Posts Tagged ‘Imperial IPA’

IPA Week: Dogfish Head 90 Minute

Thursday, July 2nd, 2009

Dogfish Head, from Milton, Delaware, is a strange brewery (if you couldn’t tell by the name). They make some of the strongest and strangest of American craft brewing. They make forties of “Liquor de Malt” and have a beer called “Golden Shower”. They put strange ingredients in beer and make historic replica brews. They also have perhaps the most acclaimed series of India pale ales in the United States (East of the Rockies, at least), their 60- 90- and 120-Minute IPAs, so named because they are “continuously hopped” each minute for 60, 90, or 120 minutes.

2009-07-02-90-minuteThe story goes that when Dogfish Head started making these so-called continuously hopped beers they rigged up a machine that would shake a coffee can with a hole in the bottom just enough to empty the can after an hour. Nowadays I imagine their system is fancier.

The 90-Minute Imperial IPA is a barely hazy amber with a thick straw head. The nose is strong but delicate. Initially sweet with toasty pale malt, it grows into a serious flowery aroma. Daffodil and lavender are followed by a light peach character.

The peach and toasty sweetness continue on to the first taste. A smooth bitterness tries its hardest to take over but the malt obstinately balances it out. Floral and herbal hop flavor dominate as it moves to the back of the tongue and into the aftertaste. The bitterness lingers a little longer, but a hint of mouth coating holds it just at bay.

A playful and delicate beer, remarkable for one at 9 percent alcohol.

++Dogfish Head 90-Minute IPA

4.1 (4-8-8-4-17)

Goose Island Imperial IPA

Monday, October 27th, 2008

Pours an opalescent rust with a luscious, creamy, long-lasting, wheat-colored head. It leaves a thick lacing on the glass and heavy rings. You can smell this beer from a mile away, with it’s thick aroma: a sharp spicy hops fade into citric and pear fruity hops. Thick and sweet, with a note of alcohol coming through. I could sit here and smell this all day.

Right up front is an earthy hop flavor and prominent sweetness. It is definitely bitter, but not too intense. There is an earthy hop flavor and the bitterness and sweetness dance. It is just a bit cloying.

Quite a good brew, intense yet well-balanced. I would only ask it to be a little less sweet.

++Goose Island Imperial IPA

RateBeer: 4.1 (5-9-7-3-17)

Hop Fest!

Thursday, October 23rd, 2008

Last night Trevor and I sampled a few hoppy beers. We were too tired to get to the fourth (Goose Island Imperial IPA) but I’ll rate it eventually.

First off, Bell’s Hopslam, an Imperial IPA made with honey. I’m told this ages better than any other hoppy beer. We won’t really know because the bottle I have is from January of this year.

It pours a beautiful orange-tinted gold, lightly hazy. The head is creamy, lasts forever, and laces brilliantly. The aroma is strongly of fruit: peaches, orange blossoms, and grapefruit. It is a thick, somewhat sweet nose.

Immediately you get a strong floral, slightly fruity hop flavor. I note roses, orange blossoms, and apricots. The bitterness slowly grows to overpower the delicate flavor, and lingers. This beer is ever so slightly cloying, which actually balances the lingering bitterness. However, these long aftertastes do not get in the way of another sip. That’s dangerous at 10% alcohol.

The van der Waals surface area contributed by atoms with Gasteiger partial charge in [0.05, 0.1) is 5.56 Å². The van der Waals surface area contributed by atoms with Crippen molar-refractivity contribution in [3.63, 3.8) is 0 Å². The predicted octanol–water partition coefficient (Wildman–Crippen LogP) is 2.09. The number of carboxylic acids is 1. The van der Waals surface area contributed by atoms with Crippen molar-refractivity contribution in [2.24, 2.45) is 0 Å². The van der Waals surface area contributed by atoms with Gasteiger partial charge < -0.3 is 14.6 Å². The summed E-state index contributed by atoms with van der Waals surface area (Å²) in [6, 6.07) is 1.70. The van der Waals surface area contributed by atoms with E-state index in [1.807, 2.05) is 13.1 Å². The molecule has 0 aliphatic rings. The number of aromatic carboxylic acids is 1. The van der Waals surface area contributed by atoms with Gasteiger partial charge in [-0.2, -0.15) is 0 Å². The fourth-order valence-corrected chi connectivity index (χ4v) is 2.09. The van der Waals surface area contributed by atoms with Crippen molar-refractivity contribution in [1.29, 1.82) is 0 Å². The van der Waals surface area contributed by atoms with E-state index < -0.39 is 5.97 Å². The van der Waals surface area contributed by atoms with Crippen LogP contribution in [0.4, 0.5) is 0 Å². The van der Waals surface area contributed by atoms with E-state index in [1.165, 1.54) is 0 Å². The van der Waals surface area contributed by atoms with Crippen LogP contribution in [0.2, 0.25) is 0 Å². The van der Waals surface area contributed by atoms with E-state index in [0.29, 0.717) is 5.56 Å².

Next up: Dogfish Head’s Burton Baton, an Imperial IPA aged in oak barrels. At first this seems like it must be more authentic to the history of India pale ale. Note that while Ballantine’s infamous IPA was aged in uncoated oak barrels such as the ones used at Dogfish Head, IPAs actually shipped to India were probably sent in pitched barrels to prevent any influence from the wood. Just saying…

On to drinking it. Burton, an almost clear copper, pours a good straw head. It has a light sweet aroma, somewhat herbal hoppy. There is also a significant caramel note and a little biscuit. I can also detect a bit of alcohol on the nose. Ethanol itself is not volatile, so you cannot smell it. A beer smelling boozy indicates the presence of fusel alcohols, a byproduct of warm, high alcohol fermentation. It is fusels that cause really painful hangovers.

Right at first you notice both a prominent bitterness and a strong sweetness. This beer is thick, and its sweetness is cloying, probably from the use of a large percentage of caramel malt. The oak certainly also adds sweetness and vanilla. The hop flavor is herbal and grassy.

I think perhaps the oak and the hops are competing too much in this beer. The hop flavor is too earthy. They would be better off using a lighter, more delicate flavor hop.

Last we have a bottle from the Tyranena “Brewers Gone Wild” series. This is Hop Whore, their Imperial IPA.

The appearance of this beer is not entirely appetizing. While it is a wonderful copper red color, there are some little chunkies floating and the head is somewhat soapy. The nose is great, though. A strong fruity hop aroma, peaches and some grapes.

Quick sharp hop bitterness, a little fruity and a little sweet. Notes of hop spiciness, reminiscent of cilantro. While it is pretty bitter, this fades and it lingers balanced. Very drinkable.

++Bell’s Hopslam

RateBeer: 4.0 (4-8-8-3-17)

+Dogfish Head Burton Baton

RateBeer: 3.2 (3-7-6-2-14)

+Tyranena Hop Whore

RateBeer: 3.2 (1-7-7-3-14)